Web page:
Further scanning in the form of CT/MRI can confirm strong suspicion of Lisfranc injury on weight-bearing radiographs. Multi-detector CT can be useful in bony variants and in settings of multiple trauma patients where it can be difficult to make adequate clinical assessment or obtain weight-bearing radiographs [33]. CT can visualise bony anatomy and articular alignment diagnosing more subtle subuxations and fractures. Though CT can be used for preoperative planning, ligaments cannot be visualised [1,2,8].

MRI becomes very useful in diagnosing the ligamentous variant of subtle Lisfranc injuries which might have been missed by previous investigations (see Figure 3). MRI has shown a sensitivity and positive predictive value of 94 per cent in predicting Lisfranc joint instability [35] and should be carried out in clinically suspicious injuries where radiographs and CT are normal [2].



There have been many controversies related to management of Lisfranc injuries. Before touching upon these controversies, we would like to highlight the general principles of managing these injuries correctly.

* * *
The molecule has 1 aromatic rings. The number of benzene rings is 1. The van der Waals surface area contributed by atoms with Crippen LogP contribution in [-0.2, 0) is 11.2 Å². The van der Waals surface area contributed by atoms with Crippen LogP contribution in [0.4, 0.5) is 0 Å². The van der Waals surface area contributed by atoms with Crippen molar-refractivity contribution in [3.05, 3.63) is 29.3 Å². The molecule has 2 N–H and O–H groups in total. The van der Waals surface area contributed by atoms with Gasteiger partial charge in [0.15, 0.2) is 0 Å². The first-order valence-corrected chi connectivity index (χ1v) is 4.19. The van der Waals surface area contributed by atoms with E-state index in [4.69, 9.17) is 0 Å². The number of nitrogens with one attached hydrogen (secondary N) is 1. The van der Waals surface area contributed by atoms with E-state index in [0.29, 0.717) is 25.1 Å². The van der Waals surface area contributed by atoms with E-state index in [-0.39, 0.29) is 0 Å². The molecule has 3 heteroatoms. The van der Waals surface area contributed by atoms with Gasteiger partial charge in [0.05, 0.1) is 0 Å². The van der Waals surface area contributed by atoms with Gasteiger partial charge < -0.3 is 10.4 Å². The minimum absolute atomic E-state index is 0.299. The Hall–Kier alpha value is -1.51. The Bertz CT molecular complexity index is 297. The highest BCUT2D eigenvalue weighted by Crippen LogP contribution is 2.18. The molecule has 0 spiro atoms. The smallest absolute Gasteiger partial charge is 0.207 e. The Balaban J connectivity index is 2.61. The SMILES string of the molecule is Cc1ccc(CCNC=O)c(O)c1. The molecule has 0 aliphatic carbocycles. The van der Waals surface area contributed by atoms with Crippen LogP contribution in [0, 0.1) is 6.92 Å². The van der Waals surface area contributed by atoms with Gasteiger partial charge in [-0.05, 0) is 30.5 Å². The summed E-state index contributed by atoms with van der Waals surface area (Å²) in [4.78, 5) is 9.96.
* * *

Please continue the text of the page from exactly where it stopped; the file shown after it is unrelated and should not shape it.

Anatomic reduction is of prime importance, as missed or inappropriately treated Lisfranc injury can lead to progressive instability, deformity and post-traumatic arthritis – and poor patient satisfaction [10]. Stable undisplaced Nunley-Vertullo stage 1 injuries can be managed with use of a non-weight bearing cast for six weeks [20]. If pain is still present at six weeks, an additional weight-bearing, removable boot can be given for further four weeks. If ligamentous disruption is present, prolonged immobilisation for up to 3–4 months may be required [9]. Excellent results have been noted throughout literature with successful return to competitive play [6,20,28].

Displaced unstable injuries needs accurate anatomical reduction and surgical fixation [10]. Timing of surgery is dependent on subsidence of swelling and skin wrinkling. Urgent fasciotomy may be needed if there is foot compartment syndrome [9]. Open reduction with internal fixation (ORIF) has been recommended for 2mm or more of displacement for tarsometatarsal joints, medial cuneiform second metatarsal base displacement compared with the contralateral limb [24,36]. Rigid medial and middle columns need stabilisation with dorsal plating and/or screw fixation [37,38]. As lateral column is more mobile, it can be easily fixed with K-wires [3,10]. Percutaneous screws can only be placed if closed reduction under fluoroscopy is achieved. If anatomic reduction is not achieved by closed manoeuvres, open reduction is recommended [10].